Unlike the above Anonymous, I fail to see the moral difficulty caused by fair warning issued to abusive commenters hiding behind a veil of anonymity. I personally insist that my chosen pseudonym accompany every comment that I type, regardless of the political leaning of the site. Certainly, it has caused some rather disturbing individuals to follow me to my virtual home, like lost puppies looking for a shoe to chew on. That is the danger of leaving a trail, after all. Yet it does help to maintain my credibility, if only for myself.

Unfortunately, people will abuse the veil of identity occlusion in order to make life miserable for those with whom they disagree. Regretfully, this is simple human nature, and will remain so for as long as there are humans alive. Given that datum point, a weather eye turned to the actions and words of the anonymous is a necessary and unavoidable requirement.

Yet action should only be taken when a commenter is being abusive or whose comment espouses illegal actions. Two examples: Deb Frisch, who harassed Jeff Goldstein and left disturbing comments regarding Jeff's young son to the point of legal action, and "Josh Evans", the MySpace identity behind those who drove Megan Meier to commit suicide last month. Extreme examples? Most certainly. Yet are they applicable? Again, most certainly.

So no. You are not out of line "to expose an abusive ... or otherwise hostile anonymous commenter" in any fashion. As the old adage says: Your right to swing your fist ends where my nose begins. If a person chooses to use anonymity to cloak their hostile actions (and possibly illegal) in this way on your blog, then you have every right as a blog host to expose their identities.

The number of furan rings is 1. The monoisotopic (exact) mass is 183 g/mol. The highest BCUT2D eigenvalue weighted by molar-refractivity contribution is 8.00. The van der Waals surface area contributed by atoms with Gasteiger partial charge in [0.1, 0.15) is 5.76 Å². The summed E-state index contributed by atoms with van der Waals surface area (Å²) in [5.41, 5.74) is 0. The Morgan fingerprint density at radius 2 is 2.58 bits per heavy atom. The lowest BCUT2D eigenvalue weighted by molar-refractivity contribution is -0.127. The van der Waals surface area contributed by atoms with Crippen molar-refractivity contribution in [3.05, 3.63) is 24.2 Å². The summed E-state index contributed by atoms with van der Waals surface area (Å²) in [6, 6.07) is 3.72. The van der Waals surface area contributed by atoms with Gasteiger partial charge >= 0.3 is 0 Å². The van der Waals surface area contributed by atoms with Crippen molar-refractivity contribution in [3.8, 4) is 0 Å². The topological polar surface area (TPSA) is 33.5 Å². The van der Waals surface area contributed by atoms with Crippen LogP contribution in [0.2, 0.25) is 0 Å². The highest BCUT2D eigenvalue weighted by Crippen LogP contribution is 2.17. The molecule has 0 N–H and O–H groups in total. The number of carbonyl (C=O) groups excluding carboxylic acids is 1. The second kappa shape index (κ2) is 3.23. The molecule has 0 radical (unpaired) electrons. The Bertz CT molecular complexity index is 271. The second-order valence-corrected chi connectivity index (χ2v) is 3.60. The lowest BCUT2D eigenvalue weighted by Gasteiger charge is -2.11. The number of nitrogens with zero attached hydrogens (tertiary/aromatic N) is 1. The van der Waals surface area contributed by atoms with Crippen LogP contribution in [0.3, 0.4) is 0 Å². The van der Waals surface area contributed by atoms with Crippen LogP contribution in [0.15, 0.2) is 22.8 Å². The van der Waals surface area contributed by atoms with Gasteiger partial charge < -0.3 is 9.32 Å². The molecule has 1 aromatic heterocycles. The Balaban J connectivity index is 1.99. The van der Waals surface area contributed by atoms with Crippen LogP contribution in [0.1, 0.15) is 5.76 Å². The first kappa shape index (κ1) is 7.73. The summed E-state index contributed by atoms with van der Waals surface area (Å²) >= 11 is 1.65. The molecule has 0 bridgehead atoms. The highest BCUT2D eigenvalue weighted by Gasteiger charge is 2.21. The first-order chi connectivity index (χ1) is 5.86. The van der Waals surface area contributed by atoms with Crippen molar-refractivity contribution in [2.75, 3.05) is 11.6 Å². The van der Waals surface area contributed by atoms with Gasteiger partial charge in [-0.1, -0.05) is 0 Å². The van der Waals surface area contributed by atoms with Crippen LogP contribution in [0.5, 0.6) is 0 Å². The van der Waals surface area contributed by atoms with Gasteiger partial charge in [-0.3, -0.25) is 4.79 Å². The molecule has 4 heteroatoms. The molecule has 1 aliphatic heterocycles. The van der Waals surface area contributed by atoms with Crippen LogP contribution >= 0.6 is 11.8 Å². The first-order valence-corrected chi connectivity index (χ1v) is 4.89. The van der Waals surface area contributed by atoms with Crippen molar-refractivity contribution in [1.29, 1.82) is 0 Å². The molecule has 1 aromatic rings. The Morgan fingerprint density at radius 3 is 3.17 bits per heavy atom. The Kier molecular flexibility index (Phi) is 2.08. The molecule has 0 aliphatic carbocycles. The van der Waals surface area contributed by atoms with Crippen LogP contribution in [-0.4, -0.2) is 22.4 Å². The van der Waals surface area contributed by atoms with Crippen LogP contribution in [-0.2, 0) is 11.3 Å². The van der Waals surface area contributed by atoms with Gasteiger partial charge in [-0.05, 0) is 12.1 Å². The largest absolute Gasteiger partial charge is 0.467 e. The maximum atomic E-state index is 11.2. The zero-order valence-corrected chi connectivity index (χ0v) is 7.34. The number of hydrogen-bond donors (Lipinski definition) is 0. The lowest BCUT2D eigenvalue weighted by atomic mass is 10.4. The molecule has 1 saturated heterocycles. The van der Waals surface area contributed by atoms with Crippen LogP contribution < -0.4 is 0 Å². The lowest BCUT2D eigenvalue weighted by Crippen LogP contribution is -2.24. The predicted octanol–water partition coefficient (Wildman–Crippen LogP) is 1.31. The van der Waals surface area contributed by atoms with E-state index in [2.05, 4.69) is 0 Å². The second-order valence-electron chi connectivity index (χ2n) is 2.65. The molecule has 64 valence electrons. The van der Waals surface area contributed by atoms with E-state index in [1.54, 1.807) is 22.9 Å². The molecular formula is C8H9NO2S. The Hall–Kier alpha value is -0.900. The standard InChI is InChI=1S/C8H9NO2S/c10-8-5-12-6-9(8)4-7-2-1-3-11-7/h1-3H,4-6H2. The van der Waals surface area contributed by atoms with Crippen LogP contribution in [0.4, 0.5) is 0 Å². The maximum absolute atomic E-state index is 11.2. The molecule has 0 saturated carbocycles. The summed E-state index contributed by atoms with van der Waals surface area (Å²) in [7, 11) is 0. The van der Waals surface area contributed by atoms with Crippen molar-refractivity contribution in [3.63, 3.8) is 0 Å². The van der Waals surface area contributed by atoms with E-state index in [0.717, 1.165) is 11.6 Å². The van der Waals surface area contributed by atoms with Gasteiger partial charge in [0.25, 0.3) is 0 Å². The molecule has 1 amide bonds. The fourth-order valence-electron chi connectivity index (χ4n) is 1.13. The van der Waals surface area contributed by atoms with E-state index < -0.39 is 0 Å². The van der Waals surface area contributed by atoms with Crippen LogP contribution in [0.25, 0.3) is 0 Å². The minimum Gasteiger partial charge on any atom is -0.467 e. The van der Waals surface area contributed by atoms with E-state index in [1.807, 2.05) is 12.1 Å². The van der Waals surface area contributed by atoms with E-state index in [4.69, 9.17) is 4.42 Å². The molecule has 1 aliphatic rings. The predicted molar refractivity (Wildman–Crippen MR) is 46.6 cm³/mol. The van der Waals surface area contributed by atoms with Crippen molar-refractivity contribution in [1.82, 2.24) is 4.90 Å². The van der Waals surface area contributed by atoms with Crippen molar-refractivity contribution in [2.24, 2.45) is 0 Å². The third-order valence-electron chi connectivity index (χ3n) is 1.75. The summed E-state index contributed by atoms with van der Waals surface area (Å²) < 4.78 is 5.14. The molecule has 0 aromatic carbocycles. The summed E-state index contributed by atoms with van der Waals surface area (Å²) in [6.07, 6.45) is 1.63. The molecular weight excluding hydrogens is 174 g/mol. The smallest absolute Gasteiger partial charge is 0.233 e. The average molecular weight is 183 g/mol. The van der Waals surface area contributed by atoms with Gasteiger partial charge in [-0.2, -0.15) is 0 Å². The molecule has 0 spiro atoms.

As to trolls, to me that is a different subject entirely. After a blog reaches a certain critical threshold, the development of a troll population is inevitable. So the question must be whether the troll population has a beneficial use or is simply there to cause difficulty.

Beneficial trolls are those whose comments keep your arguments on the straight and logical path. A beneficial troll will point out your fallacies faster than a philosophy professor and force you to become a better writer. (If only out of self-defense.)

An abusive troll has only what utility you assign to them. Whether it be comic relief, continuous proof that George Carlin's line "Think about how stupid the average person is, and then realize that half of them are stupider than that." is more prophetic than humorous, or (in my case) concrete evidence that someone actually has read your blog, their utility is solely dependent on you.

So trolls, in and of themselves, can still remain useful members of society. So long as they remain within the realm of the moral, credible, and logical, their population should be maintained. Only when they cross the boundary between trolling and abuse should they be restricted.

PG said...

I'm not worried about the trolls who abuse me; I never ban one who does such, although after a certain point I give up trying to pretend they're reasonable people worth having a discussion with.

I do worry about the trolls who abuse other people on my site. I am inclining toward Daniel Solove's view that Section 230 gives far too much leeway for people to put up sites that either are for the express purpose of gossip and libel (juicy campus), or degenerate toward that purpose (autoadmit).

As for this claim:
Anonymously is why many of us comment. We can roll up our sleeves and say what we really feel without having to worry about political correctness.

In my experience, when people whine that they don't want to have to be "politically correct," what they really mean is that they don't want to exhibit even as much of the good manners and good sense of a goat. If you're a flaming racist, either keep your opinions constrained to a discussion among the like-minded, or prepare to have other people condemn you -- by name -- for what you say. This is distinct from what you think; you can think whatever you want, and if no one hears about it except your diary, no one should invade your privacy to dig into your mind. But once you put your nastiness into public, the public may bite back.